“I spent many happy minutes enjoying the colours and antics of a diminutive male Blue-crowned Hanging-parrot (Loriculus galgulus) on a Java Plum tree (Syzygium cumini) at Bidadari LINK, as it moved almost non-stop through the upper foliage feeding on flower buds for the nectar they contain (see screen grab above).
“In the clips below, the hanging-parrot can be seen plucking a flower, manipulate it in between its bill to get at the nectar, then casting the remains aside.
“Taking a rest from craning my neck looking up at the parrot, I noticed the ground below the tree was covered with leaves with small round holes (below).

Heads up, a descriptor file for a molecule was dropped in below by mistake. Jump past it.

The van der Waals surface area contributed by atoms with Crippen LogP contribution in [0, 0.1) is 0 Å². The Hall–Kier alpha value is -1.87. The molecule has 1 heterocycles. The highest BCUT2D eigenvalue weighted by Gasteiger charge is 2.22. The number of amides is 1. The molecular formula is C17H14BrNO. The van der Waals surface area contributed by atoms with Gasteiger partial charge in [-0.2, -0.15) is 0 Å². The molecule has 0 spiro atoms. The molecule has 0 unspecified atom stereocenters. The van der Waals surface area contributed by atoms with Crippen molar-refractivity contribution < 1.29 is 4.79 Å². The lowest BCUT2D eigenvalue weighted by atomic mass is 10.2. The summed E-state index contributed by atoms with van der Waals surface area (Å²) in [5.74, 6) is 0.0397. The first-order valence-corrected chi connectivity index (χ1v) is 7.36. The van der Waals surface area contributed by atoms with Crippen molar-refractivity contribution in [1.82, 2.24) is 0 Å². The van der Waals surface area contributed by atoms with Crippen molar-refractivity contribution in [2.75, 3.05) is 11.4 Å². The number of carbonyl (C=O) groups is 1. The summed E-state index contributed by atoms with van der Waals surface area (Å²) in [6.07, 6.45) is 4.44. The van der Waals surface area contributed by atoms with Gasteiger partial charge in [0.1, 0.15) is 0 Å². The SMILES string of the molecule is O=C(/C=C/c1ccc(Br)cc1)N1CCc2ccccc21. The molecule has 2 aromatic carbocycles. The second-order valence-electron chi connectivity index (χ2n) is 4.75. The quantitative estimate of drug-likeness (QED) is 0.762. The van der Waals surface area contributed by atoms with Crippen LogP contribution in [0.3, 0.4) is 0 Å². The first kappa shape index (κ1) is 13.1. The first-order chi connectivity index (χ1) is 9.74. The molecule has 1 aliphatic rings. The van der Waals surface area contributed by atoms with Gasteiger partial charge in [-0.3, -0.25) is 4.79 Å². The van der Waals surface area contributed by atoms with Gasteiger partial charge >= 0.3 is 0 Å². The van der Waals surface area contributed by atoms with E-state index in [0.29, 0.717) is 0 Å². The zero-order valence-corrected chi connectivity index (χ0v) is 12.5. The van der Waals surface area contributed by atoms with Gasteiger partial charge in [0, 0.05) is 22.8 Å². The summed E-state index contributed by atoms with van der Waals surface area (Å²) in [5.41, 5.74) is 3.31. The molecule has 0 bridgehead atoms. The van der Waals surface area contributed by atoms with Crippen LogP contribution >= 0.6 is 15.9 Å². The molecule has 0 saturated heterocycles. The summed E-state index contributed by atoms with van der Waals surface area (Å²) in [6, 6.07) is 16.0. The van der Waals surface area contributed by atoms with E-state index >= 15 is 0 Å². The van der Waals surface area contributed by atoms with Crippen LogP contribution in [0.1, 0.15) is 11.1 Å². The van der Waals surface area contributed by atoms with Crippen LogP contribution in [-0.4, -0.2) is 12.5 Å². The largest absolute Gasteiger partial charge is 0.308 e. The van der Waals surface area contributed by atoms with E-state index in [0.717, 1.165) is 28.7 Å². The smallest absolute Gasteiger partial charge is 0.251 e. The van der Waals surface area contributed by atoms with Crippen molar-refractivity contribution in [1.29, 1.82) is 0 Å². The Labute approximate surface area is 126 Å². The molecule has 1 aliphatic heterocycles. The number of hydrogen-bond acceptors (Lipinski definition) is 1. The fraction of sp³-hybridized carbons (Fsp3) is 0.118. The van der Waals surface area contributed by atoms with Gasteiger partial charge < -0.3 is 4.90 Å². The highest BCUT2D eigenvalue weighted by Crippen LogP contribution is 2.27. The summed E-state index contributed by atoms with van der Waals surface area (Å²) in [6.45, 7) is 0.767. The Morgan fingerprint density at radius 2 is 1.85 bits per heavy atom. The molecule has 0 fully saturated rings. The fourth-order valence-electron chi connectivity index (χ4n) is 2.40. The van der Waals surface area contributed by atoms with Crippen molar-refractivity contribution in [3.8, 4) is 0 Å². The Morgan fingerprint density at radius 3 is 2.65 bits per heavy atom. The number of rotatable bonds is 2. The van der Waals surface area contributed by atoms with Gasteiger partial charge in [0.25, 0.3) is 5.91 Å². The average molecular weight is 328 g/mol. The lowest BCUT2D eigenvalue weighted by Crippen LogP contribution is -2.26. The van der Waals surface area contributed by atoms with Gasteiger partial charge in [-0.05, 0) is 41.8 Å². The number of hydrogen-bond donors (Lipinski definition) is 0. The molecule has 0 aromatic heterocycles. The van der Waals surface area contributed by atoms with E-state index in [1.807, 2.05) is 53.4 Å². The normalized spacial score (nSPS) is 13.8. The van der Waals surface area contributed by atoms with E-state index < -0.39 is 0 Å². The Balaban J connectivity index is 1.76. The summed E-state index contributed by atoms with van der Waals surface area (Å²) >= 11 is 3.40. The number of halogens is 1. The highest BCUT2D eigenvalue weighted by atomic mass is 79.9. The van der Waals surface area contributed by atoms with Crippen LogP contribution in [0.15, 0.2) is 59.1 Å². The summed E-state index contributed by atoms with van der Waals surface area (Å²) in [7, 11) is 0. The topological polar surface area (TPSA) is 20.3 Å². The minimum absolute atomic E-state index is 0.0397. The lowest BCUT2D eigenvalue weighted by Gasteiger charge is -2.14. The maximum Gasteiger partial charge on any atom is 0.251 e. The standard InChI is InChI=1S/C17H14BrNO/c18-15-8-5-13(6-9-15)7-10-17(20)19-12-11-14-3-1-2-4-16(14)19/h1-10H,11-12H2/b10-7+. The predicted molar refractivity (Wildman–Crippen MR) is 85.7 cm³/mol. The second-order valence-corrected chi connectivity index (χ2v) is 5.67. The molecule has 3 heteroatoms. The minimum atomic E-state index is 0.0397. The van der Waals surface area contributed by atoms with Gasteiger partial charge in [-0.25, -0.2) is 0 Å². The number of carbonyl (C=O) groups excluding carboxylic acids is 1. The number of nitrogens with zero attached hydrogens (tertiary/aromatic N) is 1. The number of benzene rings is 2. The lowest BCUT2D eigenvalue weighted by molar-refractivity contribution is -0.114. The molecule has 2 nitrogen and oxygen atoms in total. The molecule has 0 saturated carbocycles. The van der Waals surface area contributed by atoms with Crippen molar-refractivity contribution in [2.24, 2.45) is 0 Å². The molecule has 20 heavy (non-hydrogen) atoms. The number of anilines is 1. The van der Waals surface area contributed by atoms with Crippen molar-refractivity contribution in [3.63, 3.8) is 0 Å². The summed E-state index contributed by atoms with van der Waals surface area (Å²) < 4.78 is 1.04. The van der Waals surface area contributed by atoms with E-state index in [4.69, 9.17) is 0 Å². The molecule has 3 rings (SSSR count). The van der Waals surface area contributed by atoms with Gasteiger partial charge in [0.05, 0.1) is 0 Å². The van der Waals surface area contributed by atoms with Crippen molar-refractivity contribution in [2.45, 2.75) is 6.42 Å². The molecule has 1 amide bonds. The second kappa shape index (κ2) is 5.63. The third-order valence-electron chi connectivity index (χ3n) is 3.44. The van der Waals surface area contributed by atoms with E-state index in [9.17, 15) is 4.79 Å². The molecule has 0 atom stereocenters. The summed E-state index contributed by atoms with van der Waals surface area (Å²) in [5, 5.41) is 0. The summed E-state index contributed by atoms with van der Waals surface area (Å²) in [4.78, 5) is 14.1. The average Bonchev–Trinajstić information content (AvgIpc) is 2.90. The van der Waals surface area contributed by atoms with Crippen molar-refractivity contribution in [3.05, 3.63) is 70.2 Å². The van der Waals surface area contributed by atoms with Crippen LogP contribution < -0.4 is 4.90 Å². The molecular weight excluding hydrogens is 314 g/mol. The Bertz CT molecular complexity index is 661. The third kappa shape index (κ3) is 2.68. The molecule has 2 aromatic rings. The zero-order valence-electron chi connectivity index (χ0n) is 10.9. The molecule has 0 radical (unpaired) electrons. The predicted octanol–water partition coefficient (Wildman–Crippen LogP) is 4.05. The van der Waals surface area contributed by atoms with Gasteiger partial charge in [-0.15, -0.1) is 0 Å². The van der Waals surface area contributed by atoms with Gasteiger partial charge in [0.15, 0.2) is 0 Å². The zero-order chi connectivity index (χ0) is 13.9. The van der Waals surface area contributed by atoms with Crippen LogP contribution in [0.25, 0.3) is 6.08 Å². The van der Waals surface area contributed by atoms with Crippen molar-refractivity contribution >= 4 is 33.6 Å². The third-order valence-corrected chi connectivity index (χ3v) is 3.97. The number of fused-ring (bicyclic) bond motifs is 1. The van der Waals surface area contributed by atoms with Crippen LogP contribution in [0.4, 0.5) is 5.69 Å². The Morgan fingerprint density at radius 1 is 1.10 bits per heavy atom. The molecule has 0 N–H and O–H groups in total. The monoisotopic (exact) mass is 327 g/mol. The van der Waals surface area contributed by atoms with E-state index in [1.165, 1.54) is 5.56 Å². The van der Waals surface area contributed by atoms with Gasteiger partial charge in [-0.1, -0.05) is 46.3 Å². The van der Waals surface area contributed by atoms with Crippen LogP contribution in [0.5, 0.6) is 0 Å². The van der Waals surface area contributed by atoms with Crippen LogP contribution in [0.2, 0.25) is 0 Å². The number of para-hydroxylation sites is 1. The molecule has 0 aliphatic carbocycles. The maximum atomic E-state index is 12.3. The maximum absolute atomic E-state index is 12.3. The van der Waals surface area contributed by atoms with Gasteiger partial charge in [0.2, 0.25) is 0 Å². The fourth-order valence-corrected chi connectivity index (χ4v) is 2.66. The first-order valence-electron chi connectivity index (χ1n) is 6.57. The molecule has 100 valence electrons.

“Studying the tree more closely, I found that in fact most of the leaves had these holes, and it was explained to me by Craig Williams and Teo Siyang that these holes were made by the larvae of a bagworm moth (Psychidae), which are always under the leaves, wrapped in the circles of leaves which they cut out and fashion into a conical pagoda. I have circled in red two of them with the little cones (below).
“If each larva cuts a hole for a conical cloak for itself, I wonder if the number of holes on the leaves correlate to the number of larvae present on the tree? Or do they also eat the leaves which they cut out? Or do they change cloaks once in a while?
“I also found some berry-like fruits on the tree, which I suppose gave it the common name of Java Plum.
“More on the tree can be found on Wikipedia LINK.
17th April 2014